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Developing intra- and inter-continental research networks for the study of human adaptations to Lateglacial and early Holocene environmental changes

Author(s): Felix Riede ; Erick Robinson

Year: 2016

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Summary

Over the last decade our knowledge of human-environment interaction in prehistory has been radically transformed. It has become increasingly apparent that prehistoric humans had to cope with a vast range of different environmental changes that had their own particular temporal and spatial dynamics. These changes ranged from millennial- and continental-scale ecosystem turnover and sea-level rise, to centennial- and hemispheric-scale abrupt climate change events, to extreme events such as tsunamis and volcanic eruptions. The complexities of the potential impacts of these changes on human societies cross-cut traditional regional and temporal research specialisms. Continued advancement of our knowledge therefore requires researchers to come together at intra- and inter-continental scales to share knowledge, data, and build multi-scalar models to investigate the variability of human adaptations to different kinds of palaeoenvironmental change. The International Union for Quaternary Research (INQUA) Humans and Biosphere Commission has recently funded a project that takes on this challenge: “Cultural and palaeoenvironmental changes in Late Glacial to Middle Holocene Europe—gradual or sudden?”. We will present results from this project and discuss the development of an INQUA International Focus Group that will focus on these questions across the Northern Hemisphere.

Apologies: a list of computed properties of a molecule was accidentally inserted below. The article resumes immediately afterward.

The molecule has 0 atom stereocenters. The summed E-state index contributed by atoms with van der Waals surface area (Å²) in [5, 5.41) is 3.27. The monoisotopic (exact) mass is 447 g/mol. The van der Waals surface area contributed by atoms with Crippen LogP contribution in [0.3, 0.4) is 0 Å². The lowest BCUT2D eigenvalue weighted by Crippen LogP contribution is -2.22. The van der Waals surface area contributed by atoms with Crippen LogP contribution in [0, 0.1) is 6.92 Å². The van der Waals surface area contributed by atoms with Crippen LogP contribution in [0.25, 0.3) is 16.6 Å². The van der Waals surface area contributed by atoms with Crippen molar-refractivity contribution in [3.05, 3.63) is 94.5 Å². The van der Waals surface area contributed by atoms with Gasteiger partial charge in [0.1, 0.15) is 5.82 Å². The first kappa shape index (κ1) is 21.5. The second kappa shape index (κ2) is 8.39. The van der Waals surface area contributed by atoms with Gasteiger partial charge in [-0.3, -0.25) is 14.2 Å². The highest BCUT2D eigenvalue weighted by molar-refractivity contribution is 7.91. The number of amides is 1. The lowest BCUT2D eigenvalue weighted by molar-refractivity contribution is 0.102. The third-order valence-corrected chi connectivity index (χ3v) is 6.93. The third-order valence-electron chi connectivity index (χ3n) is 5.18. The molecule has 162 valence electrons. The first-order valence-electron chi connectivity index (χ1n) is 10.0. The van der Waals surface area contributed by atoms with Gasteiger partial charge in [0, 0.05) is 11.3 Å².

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Developing intra- and inter-continental research networks for the study of human adaptations to Lateglacial and early Holocene environmental changes. Felix Riede, Erick Robinson. Presented at The 81st Annual Meeting of the Society for American Archaeology, Orlando, Florida. 2016 ( tDAR id: 403420)


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Spatial Coverage

min long: -11.074; min lat: 37.44 ; max long: 50.098; max lat: 70.845 ;

Arizona State University The Andrew W. Mellon Foundation National Science Foundation National Endowment for the Humanities Society for American Archaeology Archaeological Institute of America